New paddle selection question(s)

Just started in the canoe world and need to get some paddles. I’ve got a Sawyer x17.

We’ll be mainly in lakes and saltwater inshore (so some shallows). Right now thinking a bent shaft for the bow person and a beaver tail for the stern paddler. Or can we use a bent shaft for both positions? We are all experienced kayakers but new with the canoe. And right now not comfortable dropping $ for carbon paddles just yet.

Is there a big difference between Bending Branches or Wenonah (Grey Owl)? Looking to spend around $100- $120 per paddle. Any other brands I should investigate?

Bending Branches: BB Special for the bent shaft and the Beavertail for the straight.
Wenonah: Boundary Waters for the bent shaft and ? for the straight
Grey Owl: Sprite for the bent and the Guide? for straight

Thanks for any advice!

Check out Foxworks paddles.

All of those should be acceptable to start. Mostly I’d think that you would want bent at both ends. I do tend to switch to straight when things get bouncy.

What ever you get you can always us as spares when you do go for the Carbon.

Bent shaft paddles are a bit less efficient for executing draws and pries but the type of paddling you describe does not suggest that you will need to execute very quick, precise maneuvering.

Beaver tail paddles appeal to traditionalists, but long, narrow paddle blades are particularly inefficient in the shallows.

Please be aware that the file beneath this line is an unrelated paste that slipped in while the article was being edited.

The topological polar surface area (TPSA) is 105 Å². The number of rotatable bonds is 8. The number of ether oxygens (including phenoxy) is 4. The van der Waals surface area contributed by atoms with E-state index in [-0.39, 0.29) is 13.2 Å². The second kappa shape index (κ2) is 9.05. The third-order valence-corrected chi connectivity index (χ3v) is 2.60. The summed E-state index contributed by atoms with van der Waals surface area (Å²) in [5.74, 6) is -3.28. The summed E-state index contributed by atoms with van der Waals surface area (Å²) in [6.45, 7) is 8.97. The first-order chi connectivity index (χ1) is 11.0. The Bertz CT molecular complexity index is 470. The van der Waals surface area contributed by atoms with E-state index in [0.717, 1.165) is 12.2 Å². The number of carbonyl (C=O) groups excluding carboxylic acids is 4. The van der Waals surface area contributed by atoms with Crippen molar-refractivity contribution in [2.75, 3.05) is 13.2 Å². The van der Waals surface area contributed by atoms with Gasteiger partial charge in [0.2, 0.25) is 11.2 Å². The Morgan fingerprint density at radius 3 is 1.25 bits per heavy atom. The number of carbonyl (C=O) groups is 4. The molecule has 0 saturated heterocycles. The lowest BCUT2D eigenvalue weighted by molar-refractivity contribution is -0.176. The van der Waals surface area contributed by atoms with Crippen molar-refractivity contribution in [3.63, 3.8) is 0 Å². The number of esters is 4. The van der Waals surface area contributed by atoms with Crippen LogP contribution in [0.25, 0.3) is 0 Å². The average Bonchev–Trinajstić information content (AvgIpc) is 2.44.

I would suggest bent shaft paddles for both members of the team.

Hi, scrapiron,

I agree with pblanc and rival51, you’re probably better off starting out with bent shaft paddles. The beaver-tail and otter-tail style paddles are fun to use but not so good in shallows or for covering the miles. Bent shaft paddles (using a sit-and-switch style of paddling) aren’t quite as good for maneuvering but they get you where you want to go with efficiency. You can learn to maneuver with them (just look at some of the freestyle paddlers that use them) so it’s not much of a handicap.

About the only time I use a straight shaft paddle in a tandem canoe is if the bow paddler isn’t really contributing much power and I’m using a J-stroke or Canadian stroke. (Or in whitewater, which isn’t applicable in your case.) Having a straight shaft paddle when using J-strokes makes it a bit easier to hold a line, especially in the wind. I carry a straight shaft paddle as a spare so I have both available. But again, you can learn to use a bent shaft in all conditions.

Whatever you decide, keep paddle weight in mind. It really does make a difference when you’re out for a day of paddling. Even several ounces can make a difference if you consider that you’ll make thousands of canoe strokes in just a couple hours. Since you aren’t ready to spend much money on lightweight paddles, there are alternatives to Bending Branches and Wenonah that shave some weight for a reasonable cost. Like string mentioned, FoxWorx makes a decent paddle for the money. I’ve been using the Roka straight shaft version of their carbon blade paddles and it’s a good paddle. Well balanced and seems fairly durable. The Foxfire, their bent shaft version, weighs 17oz. and is only $30 more than you budgeted for. (Their Microlight version is an ounce heavier and the blade may not be as durable as the Foxfire.)

In my experience get the best canoe paddle you can afford. I bought two heavier paddles (24 oz.) when I first started out, and they worked fine, but those paddles now sit in the basement collecting dust. (I do appreciate the wood work that goes into a beautiful canoe paddle, but not for long days paddling into a head wind.) I ended up buying Zaveral bent shaft paddles and although they were expensive, I’ve never regretted the purchase. That was almost 20 years ago and I wish I’d bought them a decade earlier than that. =)